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Rise in Cyber-Crime University Courses Good for Digital Forensics Magazine

Sunday, 04 October 2009 14:15 Written by Matthew Rahman

There has been a considerable rise in the number of university courses in forensics sciences, in particular, digital forensics, which is concerned with the way electronic information can be traced and analysed for criminal investigation or prevention.

The Digital Forensics Magazine team are pleased to see this increased awareness of this field of study. Tony Campbell, one of the magazine founders, said, "We're witnessing an unprecedented response from the industry in the content we produce, both from an academic and professional standpoint. Without a doubt there are more courses and students covering the forensic sciences, and I'm sure the increased number of TV shows, like the CSI series and Bones, has played its part to help glamorise the subject. It's certainly not so glitzy in the real world, but it all helps raise the profile of this incredibly important field"

Tony added, "High-tech crimes and cybercrimes are becoming more and more complex and it's up to people like us to try and help provide a valuable service to the professional computer security industry."

Digital Forensics Magazine has close ties with a number of UK and US-based universities which offer specialist courses in digital forensics and computer-related security but is always looking to expand its network into new regions. This will give professionals a platform where they can discuss the latest emerging threats in cybercrime prevention and allow the community to be truly global in its reach.

"Let's just hope that the students of the future can help businesses and the authorities stay one step ahead of the criminal fraternity," concluded Tony.

++ENDS++

About Digital Forensics Magazine
Digital Forensics Magazine is the flagship publication produced by TR Media in direct support of the professional computer security industry. Digital Forensics Magazine combines the depth and research of the best academic journals with the more traditional consumer feel of a trade magazine. It published its first issue on November 1st 2009. For more information, please visit www.digitalforensicsmagazine.com/media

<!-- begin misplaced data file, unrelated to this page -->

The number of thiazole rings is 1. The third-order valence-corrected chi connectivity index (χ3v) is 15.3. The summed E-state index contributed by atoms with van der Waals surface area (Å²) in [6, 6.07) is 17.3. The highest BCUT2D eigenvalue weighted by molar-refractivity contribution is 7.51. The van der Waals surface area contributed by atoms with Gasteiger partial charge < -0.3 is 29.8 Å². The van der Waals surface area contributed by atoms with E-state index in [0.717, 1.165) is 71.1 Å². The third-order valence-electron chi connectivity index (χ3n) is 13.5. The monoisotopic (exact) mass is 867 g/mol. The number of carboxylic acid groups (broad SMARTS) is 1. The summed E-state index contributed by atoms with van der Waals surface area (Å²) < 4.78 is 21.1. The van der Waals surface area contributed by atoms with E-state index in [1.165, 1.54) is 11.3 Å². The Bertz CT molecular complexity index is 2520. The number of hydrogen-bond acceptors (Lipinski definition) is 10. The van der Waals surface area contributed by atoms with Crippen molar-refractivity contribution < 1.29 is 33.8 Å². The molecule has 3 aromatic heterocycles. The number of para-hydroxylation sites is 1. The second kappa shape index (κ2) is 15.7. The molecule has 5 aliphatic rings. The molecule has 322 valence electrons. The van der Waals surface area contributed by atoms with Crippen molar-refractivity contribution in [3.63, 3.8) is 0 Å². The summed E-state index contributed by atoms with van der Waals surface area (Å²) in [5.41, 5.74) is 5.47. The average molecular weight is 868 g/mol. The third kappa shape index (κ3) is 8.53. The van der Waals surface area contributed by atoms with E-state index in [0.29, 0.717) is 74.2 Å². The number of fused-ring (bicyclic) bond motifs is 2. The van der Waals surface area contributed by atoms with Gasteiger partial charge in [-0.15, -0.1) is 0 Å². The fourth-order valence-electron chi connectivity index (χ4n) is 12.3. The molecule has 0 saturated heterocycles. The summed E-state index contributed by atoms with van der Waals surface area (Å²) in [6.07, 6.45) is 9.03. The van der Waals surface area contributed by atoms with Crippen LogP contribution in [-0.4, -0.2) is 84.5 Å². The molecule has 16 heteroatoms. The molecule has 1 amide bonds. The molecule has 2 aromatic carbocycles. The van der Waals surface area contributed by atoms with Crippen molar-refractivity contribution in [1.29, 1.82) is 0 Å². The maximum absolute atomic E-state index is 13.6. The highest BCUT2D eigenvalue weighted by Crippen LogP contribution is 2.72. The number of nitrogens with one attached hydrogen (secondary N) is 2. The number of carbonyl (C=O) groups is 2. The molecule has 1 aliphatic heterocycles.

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Coming up in the Next issue of Digital Forensics Magazine

Coming up in Issue 39 on sale from February 2019:


Making Sense of Digital Forensic International Standards

To many the complexity of Standards, their numbering and obscure contents fail to make practical sense and confuse the entry points for effective use. A roadmap is provided in this paper for Standard information access and optimal use. Read More »

Evidentiary Challenges: Social media, the Dark Web, and Admissibility

This article takes a look at two categories of remote evidence: social media, and the dark web. We will also examine two interesting cases: The Target store credit card breach; and the civil case of Fero v Excellus Health Plan, Inc. Read More »

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Vehicle Data Forensics on Unsupported Systems

The article will help readers understand how to approach a vehicle from a digital forensics’ perspective, it will cover a range of infotainment units from popular manufacturers, data extraction methods and examples of data types found which may be considered intelligence and or used as digital evidence. Read More »

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